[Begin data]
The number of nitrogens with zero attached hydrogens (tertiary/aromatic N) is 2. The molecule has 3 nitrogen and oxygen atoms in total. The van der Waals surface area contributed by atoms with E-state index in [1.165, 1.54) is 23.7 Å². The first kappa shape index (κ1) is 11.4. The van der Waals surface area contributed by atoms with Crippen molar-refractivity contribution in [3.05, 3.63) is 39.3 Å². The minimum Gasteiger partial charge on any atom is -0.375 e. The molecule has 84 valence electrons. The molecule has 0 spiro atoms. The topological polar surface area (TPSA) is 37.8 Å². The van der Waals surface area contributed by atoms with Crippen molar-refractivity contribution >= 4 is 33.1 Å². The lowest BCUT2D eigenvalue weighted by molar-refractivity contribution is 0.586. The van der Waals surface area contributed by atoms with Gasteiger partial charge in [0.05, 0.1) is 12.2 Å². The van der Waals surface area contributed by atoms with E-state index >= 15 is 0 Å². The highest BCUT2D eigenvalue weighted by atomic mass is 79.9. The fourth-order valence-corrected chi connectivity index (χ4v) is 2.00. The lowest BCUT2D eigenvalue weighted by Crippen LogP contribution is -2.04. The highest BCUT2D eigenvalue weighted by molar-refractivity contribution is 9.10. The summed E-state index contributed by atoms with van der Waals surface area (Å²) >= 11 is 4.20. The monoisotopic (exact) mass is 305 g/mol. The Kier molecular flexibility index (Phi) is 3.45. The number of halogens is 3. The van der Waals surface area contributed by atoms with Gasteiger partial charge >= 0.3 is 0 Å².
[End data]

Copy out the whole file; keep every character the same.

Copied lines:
The number of nitrogens with zero attached hydrogens (tertiary/aromatic N) is 2. The molecule has 3 nitrogen and oxygen atoms in total. The van der Waals surface area contributed by atoms with E-state index in [1.165, 1.54) is 23.7 Å². The first kappa shape index (κ1) is 11.4. The van der Waals surface area contributed by atoms with Crippen molar-refractivity contribution in [3.05, 3.63) is 39.3 Å². The minimum Gasteiger partial charge on any atom is -0.375 e. The molecule has 84 valence electrons. The molecule has 0 spiro atoms. The topological polar surface area (TPSA) is 37.8 Å². The van der Waals surface area contributed by atoms with Crippen molar-refractivity contribution >= 4 is 33.1 Å². The lowest BCUT2D eigenvalue weighted by molar-refractivity contribution is 0.586. The van der Waals surface area contributed by atoms with Gasteiger partial charge in [0.05, 0.1) is 12.2 Å². The van der Waals surface area contributed by atoms with E-state index >= 15 is 0 Å². The highest BCUT2D eigenvalue weighted by atomic mass is 79.9. The fourth-order valence-corrected chi connectivity index (χ4v) is 2.00. The lowest BCUT2D eigenvalue weighted by Crippen LogP contribution is -2.04. The highest BCUT2D eigenvalue weighted by molar-refractivity contribution is 9.10. The summed E-state index contributed by atoms with van der Waals surface area (Å²) >= 11 is 4.20. The monoisotopic (exact) mass is 305 g/mol. The Kier molecular flexibility index (Phi) is 3.45. The number of halogens is 3. The van der Waals surface area contributed by atoms with Gasteiger partial charge >= 0.3 is 0 Å².